Imam Baksh goes home and tells Nooran that they must leave. She does not want to go to Pakistan, but, if they do not leave willingly, they will be thrown out. Nooran goes to Jugga’s house and waits for Juggut’s mother. The old woman is annoyed to see Nooran, until Nooran mentions that she is two-months pregnant. Juggut’s mother says that, when Jugga gets out of jail, she will ensure that he reunites with Nooran. Nooran is grateful and returns home.
Early in the morning, a convoy of trucks bound for Pakistan arrives. A Muslim officer orders the Muslims to leave their houses and board the trucks, taking only what they can carry. The Muslim officer hurries everyone into the trucks while a Sikh officer appoints Malli as custodian of the property the Muslims’ must leave behind. Malli, along with his gang and the Sikh refugees, ransack the Muslims’ houses.
Meanwhile, the Sutlej River is rising. Banta Singh and some villagers see the corpses of men, women, and children float by, marked by stab wounds. They realize that these are the victims of a massacre. That evening, the villagers go to the gurdwara for evening prayers. Sikh soldiers enter. One is a boy leader is in his teens who encourages the Sikh men to kill Muslims, baiting them by saying that their manliness depends on it. The Sikhs then conspire to massacre the Muslim refugees, who will leave on the train after sunset. The Sikhs will stretch a rope across the first span of the railway bridge. When the train passes, everyone who is sitting on the roof will get swept off. Banta Singh alerts the police to the plan.
At the police station, Hukum Chand has grown exasperated with the growing pile of bodies. The subinspector tells him that all of Chundunnugger’s Muslims have been evacuated and will be on the train to Pakistan, causing Chand thinks of Haseena. When Chand angrily asks why the subinspector did not warn the refugee camp commander about the train plan, the subinspector says that, if the train does not leave, all of the camp’s refugees could be killed regardless. Chand arranges for Jugga and Iqbal’s release and, in the official papers, writes Iqbal’s name as “Iqbal Singh,” explaining that no political party would send an educated Muslim to a Sikh village to preach peace.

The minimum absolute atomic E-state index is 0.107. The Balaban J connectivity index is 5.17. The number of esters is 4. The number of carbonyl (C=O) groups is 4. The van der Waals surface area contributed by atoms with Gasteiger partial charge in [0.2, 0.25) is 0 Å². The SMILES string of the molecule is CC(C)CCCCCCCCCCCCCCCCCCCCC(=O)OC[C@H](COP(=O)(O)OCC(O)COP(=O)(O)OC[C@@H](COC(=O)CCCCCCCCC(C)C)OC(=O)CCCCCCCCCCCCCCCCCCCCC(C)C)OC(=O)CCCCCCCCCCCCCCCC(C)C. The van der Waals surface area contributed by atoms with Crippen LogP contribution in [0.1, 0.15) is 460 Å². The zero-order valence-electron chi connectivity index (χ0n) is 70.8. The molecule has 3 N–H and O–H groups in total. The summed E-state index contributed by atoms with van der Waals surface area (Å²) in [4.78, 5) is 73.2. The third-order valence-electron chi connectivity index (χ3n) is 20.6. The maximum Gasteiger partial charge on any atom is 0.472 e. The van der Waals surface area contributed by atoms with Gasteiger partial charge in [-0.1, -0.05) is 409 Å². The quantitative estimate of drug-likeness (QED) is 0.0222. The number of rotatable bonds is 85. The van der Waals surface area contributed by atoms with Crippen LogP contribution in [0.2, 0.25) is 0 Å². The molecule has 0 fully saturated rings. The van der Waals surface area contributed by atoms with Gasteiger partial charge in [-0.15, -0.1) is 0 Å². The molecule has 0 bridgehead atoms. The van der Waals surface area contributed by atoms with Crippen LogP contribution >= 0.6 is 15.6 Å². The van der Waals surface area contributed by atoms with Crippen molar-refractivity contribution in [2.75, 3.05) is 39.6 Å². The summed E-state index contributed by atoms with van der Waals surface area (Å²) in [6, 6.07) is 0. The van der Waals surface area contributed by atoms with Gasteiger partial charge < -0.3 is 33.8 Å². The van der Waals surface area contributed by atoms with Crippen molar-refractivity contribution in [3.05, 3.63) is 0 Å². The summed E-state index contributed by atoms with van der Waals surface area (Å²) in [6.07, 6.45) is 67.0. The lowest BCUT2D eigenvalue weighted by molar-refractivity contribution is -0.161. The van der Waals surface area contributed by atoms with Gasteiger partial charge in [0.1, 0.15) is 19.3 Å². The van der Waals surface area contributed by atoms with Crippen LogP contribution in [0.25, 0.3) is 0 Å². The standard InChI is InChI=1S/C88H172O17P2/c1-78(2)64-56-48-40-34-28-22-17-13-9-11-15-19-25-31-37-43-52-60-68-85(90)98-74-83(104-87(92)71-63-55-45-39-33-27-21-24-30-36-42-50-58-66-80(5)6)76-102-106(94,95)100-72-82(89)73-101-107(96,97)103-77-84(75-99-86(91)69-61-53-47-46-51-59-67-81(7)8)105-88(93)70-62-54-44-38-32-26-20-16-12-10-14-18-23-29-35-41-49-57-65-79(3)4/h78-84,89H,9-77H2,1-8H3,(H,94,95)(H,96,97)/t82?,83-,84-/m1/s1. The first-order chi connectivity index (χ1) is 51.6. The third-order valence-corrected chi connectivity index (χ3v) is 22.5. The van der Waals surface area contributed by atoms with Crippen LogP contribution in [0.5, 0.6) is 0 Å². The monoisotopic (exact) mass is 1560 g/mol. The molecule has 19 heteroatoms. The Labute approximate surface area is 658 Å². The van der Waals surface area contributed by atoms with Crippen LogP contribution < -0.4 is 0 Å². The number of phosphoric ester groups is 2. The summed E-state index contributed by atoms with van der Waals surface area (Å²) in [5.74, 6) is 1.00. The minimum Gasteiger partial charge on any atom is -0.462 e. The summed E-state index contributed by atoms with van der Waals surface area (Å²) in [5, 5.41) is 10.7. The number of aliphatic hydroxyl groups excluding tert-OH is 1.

Upon his release, Jugga learns that all the Muslims have gone, that Malli is the custodian of their property, and that Malli’s gang has grown along with the thirst for Muslim blood. Iqbal, meanwhile, thinks about going back to Delhi and reporting his arrest in the context of an “Anglo-American capitalist conspiracy.” He imagines looking like a hero and wonders if he should say anything to the murderous mob. He decides that Indians are unworthy of the potential risk to his life. Instead, he drinks whisky and goes to sleep.
That night, Jugga goes to the gurdwara, where he asks Meet Singh to recite a prayer. On his way out, Jugga sees Iqbal sleeping and calls to him. He asks Meet Singh to say “Sat Sri Akal” to Iqbal his behalf when Iqbal wakes up.
Hukum Chand agonizes over having allowed Haseena to return to Chundunnugger. If she were with him, he would not care what happened. He is less secure in his role as magistrate, and feels wretched upon thinking about all the colleagues he has lost to violence. He hears the train rumbling in the distance and prays.
A little after 11:00 p.m., men spread themselves out on both sides of the train tracks. They hear the train coming. “A big man” climbs the steel span of the bridge; it is Jugga, though no one recognizes him. The train gets closer and the leader yells for Jugga to come down. Jugga pulls out a small kirpan and slashes at the rope. Realizing what he is doing, the leader raises his rifle and shoots. The rope is in shreds, but a tough strand remains. Jugga snaps it with his teeth. A volley of shots then rings out, sending Jugga to the ground. The rope snaps and falls with him. The train goes over his body, toward Pakistan.